(I Studied) The Routes I Took
by Chris Ouellette
Director of Learning Support, Emma Willard
Happy November to you! I hope that your spooky season went smoothly as you supported our youth! We recently received our mid-term grades for the first term, and it's no surprise that this is the period when an increasing number of students proactively reach out to schedule meetings to discuss and enhance their study habits. Before I embark on sharing my insights with these young individuals, I took the time to seek out inspiring quotes on the subject of studying. Whether the wisdom originated from notable figures such as Malcolm X, Gandhi, Abigail Adams, or KRS-ONE, the underlying message remained consistent: achieving a successful education requires dedicated effort and profound thinking. When considering how to impart my guidance to students, I draw inspiration from the words of Jay-Z who aptly reminds us that "nobody's built like you, you design yourself."
We recognize that every learner is unique, with individualized systems that work best for them. However, it's all too common in the independent school environment to find systems that tend to favor a one-size-fits-all approach. Students are often encouraged to participate in structured study programs, allocate more time for teacher meetings (even when teachers are unavailable), and are advised to put in extra effort to create flashcards or dedicate more time to reviewing their notes. Independent schools frequently impose the same structures on all students who have earned a C- or below during a reporting period. If I cannot deconstruct these review structures in favor of transforming them into personalized conversations, I must redirect my attention towards reforming these one-size-fits-all systems. While we should strive to individualize our approach as much as possible, there are a couple of slight shifts I recommend each student take a look at attempting:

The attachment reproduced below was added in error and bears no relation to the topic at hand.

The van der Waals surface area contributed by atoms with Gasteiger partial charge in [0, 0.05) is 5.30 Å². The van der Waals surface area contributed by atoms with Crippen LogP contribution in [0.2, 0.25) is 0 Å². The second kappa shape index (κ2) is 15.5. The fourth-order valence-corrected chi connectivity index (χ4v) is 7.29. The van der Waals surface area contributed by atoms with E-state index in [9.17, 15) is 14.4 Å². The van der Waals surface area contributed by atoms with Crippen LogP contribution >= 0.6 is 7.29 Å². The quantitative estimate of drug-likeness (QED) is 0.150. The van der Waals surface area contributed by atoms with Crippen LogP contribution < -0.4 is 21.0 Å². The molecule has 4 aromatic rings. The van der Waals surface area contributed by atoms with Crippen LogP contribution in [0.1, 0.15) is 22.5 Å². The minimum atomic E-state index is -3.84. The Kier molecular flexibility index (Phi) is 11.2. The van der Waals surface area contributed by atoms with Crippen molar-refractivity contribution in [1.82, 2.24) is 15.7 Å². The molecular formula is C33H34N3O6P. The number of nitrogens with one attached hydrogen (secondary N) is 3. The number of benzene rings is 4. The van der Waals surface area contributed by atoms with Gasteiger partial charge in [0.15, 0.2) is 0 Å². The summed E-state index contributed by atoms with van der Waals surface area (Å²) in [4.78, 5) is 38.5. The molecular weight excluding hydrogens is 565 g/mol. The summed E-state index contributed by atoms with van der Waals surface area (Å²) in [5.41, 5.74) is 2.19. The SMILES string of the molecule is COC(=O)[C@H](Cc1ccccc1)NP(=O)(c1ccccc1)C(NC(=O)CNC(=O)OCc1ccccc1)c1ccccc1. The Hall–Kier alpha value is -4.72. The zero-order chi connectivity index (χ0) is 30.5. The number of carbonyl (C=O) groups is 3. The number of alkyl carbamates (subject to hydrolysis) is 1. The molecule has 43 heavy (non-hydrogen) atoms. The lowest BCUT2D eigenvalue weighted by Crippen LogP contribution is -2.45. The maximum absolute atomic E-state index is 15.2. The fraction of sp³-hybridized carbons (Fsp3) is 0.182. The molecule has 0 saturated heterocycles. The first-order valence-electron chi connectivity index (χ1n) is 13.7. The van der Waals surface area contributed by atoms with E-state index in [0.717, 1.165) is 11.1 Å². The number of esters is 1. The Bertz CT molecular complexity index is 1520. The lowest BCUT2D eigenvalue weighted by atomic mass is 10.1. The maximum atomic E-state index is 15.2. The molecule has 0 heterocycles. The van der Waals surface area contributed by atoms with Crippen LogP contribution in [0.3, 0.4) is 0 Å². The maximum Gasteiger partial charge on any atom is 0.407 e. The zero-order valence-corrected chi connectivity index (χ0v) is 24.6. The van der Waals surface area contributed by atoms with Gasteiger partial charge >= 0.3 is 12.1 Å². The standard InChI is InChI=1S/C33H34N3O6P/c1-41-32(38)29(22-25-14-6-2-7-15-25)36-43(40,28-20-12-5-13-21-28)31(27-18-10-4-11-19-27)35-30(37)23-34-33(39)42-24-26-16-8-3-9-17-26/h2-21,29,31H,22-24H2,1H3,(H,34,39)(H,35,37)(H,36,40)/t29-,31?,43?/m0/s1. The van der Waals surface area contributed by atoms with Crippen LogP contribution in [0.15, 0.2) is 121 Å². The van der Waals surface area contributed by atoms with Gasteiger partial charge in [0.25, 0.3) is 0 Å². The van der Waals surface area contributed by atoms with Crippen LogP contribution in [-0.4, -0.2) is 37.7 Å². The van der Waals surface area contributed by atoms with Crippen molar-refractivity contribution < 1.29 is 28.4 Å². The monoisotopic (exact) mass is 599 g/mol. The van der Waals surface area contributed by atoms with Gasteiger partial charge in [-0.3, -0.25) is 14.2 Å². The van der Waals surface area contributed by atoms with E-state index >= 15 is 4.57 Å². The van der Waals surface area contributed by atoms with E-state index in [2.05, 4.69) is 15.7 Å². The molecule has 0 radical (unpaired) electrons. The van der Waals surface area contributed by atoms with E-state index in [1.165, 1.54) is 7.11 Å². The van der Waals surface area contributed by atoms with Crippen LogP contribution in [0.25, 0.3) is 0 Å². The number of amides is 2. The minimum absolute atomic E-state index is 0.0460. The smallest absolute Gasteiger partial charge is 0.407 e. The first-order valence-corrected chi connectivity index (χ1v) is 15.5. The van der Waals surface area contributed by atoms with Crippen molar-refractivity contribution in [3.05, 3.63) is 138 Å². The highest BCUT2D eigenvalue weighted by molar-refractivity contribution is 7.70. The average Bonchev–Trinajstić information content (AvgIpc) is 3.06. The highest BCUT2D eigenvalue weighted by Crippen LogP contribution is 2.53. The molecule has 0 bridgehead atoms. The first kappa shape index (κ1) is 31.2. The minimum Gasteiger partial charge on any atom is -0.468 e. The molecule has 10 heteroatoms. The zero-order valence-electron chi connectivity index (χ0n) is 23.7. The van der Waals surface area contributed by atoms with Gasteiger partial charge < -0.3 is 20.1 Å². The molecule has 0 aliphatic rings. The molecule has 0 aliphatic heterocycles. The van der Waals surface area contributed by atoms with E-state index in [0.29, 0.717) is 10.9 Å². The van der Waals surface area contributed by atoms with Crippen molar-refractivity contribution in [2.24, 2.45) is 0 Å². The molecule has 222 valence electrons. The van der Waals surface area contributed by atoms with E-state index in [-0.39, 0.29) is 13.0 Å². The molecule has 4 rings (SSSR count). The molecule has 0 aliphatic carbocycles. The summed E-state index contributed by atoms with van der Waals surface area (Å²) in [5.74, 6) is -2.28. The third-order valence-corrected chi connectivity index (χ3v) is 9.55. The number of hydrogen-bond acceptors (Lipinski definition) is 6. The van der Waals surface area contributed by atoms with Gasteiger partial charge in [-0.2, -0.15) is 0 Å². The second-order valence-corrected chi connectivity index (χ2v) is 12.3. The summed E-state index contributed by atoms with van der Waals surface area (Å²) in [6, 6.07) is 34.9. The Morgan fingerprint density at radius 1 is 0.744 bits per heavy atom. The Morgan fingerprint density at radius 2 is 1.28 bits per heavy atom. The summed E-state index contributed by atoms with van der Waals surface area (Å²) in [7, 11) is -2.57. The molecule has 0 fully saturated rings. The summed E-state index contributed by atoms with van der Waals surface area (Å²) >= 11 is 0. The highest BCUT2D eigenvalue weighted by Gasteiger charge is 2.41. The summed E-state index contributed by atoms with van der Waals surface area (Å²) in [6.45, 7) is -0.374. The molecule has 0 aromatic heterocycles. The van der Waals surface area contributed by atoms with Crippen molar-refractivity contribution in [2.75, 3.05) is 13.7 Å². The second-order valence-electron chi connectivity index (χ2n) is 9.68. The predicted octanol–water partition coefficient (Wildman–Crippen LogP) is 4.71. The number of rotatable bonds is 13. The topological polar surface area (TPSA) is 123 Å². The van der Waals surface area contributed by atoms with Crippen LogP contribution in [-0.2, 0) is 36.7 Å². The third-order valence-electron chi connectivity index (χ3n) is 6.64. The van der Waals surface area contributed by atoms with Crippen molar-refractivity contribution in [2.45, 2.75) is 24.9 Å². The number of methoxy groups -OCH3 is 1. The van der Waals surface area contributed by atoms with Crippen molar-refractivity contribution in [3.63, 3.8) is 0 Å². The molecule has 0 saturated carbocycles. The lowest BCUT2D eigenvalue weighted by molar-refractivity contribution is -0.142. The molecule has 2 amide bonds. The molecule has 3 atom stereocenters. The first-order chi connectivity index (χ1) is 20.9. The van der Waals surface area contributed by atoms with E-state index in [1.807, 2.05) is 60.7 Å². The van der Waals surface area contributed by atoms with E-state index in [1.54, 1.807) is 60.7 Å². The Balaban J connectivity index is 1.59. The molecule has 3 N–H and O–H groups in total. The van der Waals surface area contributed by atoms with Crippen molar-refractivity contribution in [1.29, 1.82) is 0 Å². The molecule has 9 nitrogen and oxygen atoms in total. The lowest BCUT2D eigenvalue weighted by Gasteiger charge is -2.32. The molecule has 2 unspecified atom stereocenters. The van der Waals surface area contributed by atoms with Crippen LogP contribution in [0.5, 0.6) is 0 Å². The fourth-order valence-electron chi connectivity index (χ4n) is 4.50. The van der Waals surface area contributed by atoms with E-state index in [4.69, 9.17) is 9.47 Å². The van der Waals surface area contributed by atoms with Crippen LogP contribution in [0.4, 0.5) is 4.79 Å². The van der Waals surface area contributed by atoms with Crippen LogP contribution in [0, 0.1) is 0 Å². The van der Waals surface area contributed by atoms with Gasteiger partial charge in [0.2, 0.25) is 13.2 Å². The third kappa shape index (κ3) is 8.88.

Length of Time
Many students come in to tell me that they are devoting hours and hours of time towards studying for a specific test, and oftentimes they report finding success that doesn’t match those hours of studying. I almost always ask students if they are cramming or spacing. Most of my students end up sharing stories of filling the two to three nights before a big test with multiple hours devoted solely to studying (memorizing). I choose to share with them that they may find better results if they shifted to studying using the spacing technique. Exactly what it sounds like, spacing is centered on multiple smaller study sessions spread out over more days:
(Hendrick and Caviglioli, innerdrive.co.uk)
One of the interesting pieces that I encounter are the student reactions to the idea of only studying for 30 minutes at a time. I ask students to do a quick search which yields results on our ability to maintain focus at anywhere from 10-90 minutes before a break is needed. I then remind them that it is whatever works best to maximize their results, and we move on.
Students often report receiving instructions to reread their notes or review practice problems if they wish to prepare for the next assessment. However, we understand that these approaches are rather passive when it comes to engaging with information. To significantly enhance retention, it's crucial to adopt a more active approach. Some quick and easy recommendations I provide include trying to summarize each concept from memory, attempting to teach a subject to someone else, or partnering up for quiz-style studying. One of the newer concepts I've discovered and started recommending is the idea of interleaving which involves mixing up your study of concepts within a broader topic. Instead of studying each full concept within a topic in a linear fashion, you intertwine concepts with each other:
(Busch, Watson, Bogatchek, @Inner_Drive).
This approach helps students accomplish three specific things. First, it provides an opportunity for discrimination learning, allowing them to identify differences between similar things. Second, it assists in remembering the similarities between different things. Third, it naturally creates spacing within concepts (Busch, Watson, Bogatchek).
There are numerous changes that students can make to improve their study habits. They don't necessarily have to make major shifts, especially if they are uncomfortable doing so. However, the willingness to adapt their habits is just as crucial as acquiring new tools. If a student can recognize that their current habits aren't yielding success and can also identify which adjustments might be comfortable to try out, then they are well on their way to achieving success.